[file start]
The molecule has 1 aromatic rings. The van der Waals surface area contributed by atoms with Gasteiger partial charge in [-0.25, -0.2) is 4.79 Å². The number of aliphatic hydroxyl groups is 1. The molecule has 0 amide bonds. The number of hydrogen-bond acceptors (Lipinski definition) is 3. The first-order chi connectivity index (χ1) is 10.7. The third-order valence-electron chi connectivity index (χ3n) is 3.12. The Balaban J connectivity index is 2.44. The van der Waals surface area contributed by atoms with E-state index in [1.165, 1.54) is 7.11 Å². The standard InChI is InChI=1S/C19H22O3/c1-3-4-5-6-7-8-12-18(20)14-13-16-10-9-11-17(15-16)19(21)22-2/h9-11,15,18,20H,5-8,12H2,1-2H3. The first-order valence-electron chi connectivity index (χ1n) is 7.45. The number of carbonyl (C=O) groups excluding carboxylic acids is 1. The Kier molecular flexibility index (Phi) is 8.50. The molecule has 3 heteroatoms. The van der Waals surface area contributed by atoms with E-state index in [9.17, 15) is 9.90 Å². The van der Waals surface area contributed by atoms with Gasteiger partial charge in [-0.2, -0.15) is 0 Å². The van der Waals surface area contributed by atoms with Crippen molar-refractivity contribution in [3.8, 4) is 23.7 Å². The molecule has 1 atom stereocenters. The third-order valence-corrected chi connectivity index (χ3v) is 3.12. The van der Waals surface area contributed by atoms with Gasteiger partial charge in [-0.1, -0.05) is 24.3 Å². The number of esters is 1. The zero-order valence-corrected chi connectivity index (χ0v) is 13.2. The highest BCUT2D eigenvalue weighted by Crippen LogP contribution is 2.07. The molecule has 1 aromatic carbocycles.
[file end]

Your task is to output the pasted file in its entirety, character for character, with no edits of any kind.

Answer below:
The molecule has 1 aromatic rings. The van der Waals surface area contributed by atoms with Gasteiger partial charge in [-0.25, -0.2) is 4.79 Å². The number of aliphatic hydroxyl groups is 1. The molecule has 0 amide bonds. The number of hydrogen-bond acceptors (Lipinski definition) is 3. The first-order chi connectivity index (χ1) is 10.7. The third-order valence-electron chi connectivity index (χ3n) is 3.12. The Balaban J connectivity index is 2.44. The van der Waals surface area contributed by atoms with E-state index in [1.165, 1.54) is 7.11 Å². The standard InChI is InChI=1S/C19H22O3/c1-3-4-5-6-7-8-12-18(20)14-13-16-10-9-11-17(15-16)19(21)22-2/h9-11,15,18,20H,5-8,12H2,1-2H3. The first-order valence-electron chi connectivity index (χ1n) is 7.45. The number of carbonyl (C=O) groups excluding carboxylic acids is 1. The Kier molecular flexibility index (Phi) is 8.50. The molecule has 3 heteroatoms. The van der Waals surface area contributed by atoms with E-state index in [9.17, 15) is 9.90 Å². The van der Waals surface area contributed by atoms with Gasteiger partial charge in [-0.2, -0.15) is 0 Å². The van der Waals surface area contributed by atoms with Crippen molar-refractivity contribution in [3.8, 4) is 23.7 Å². The molecule has 1 atom stereocenters. The third-order valence-corrected chi connectivity index (χ3v) is 3.12. The van der Waals surface area contributed by atoms with Gasteiger partial charge in [-0.1, -0.05) is 24.3 Å². The number of esters is 1. The zero-order valence-corrected chi connectivity index (χ0v) is 13.2. The highest BCUT2D eigenvalue weighted by Crippen LogP contribution is 2.07. The molecule has 1 aromatic carbocycles.